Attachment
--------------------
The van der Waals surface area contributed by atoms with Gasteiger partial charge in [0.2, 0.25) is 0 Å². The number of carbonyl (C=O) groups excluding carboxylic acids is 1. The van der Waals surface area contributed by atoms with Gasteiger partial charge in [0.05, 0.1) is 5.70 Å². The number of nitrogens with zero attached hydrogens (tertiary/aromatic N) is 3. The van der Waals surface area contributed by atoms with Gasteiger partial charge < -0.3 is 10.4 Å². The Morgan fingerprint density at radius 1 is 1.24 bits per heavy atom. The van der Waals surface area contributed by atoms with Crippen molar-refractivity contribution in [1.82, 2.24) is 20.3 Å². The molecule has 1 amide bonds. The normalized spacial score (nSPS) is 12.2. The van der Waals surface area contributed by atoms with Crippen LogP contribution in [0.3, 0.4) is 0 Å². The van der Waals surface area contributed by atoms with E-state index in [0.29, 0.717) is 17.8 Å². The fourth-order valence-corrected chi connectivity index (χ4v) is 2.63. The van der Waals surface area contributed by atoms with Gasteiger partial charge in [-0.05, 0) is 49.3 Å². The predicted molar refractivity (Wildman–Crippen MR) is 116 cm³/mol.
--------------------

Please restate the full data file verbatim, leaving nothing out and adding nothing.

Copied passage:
The van der Waals surface area contributed by atoms with Gasteiger partial charge in [0.2, 0.25) is 0 Å². The number of carbonyl (C=O) groups excluding carboxylic acids is 1. The van der Waals surface area contributed by atoms with Gasteiger partial charge in [0.05, 0.1) is 5.70 Å². The number of nitrogens with zero attached hydrogens (tertiary/aromatic N) is 3. The van der Waals surface area contributed by atoms with Gasteiger partial charge < -0.3 is 10.4 Å². The Morgan fingerprint density at radius 1 is 1.24 bits per heavy atom. The van der Waals surface area contributed by atoms with Crippen molar-refractivity contribution in [1.82, 2.24) is 20.3 Å². The molecule has 1 amide bonds. The normalized spacial score (nSPS) is 12.2. The van der Waals surface area contributed by atoms with Crippen LogP contribution in [0.3, 0.4) is 0 Å². The van der Waals surface area contributed by atoms with E-state index in [0.29, 0.717) is 17.8 Å². The fourth-order valence-corrected chi connectivity index (χ4v) is 2.63. The van der Waals surface area contributed by atoms with Gasteiger partial charge in [-0.05, 0) is 49.3 Å². The predicted molar refractivity (Wildman–Crippen MR) is 116 cm³/mol.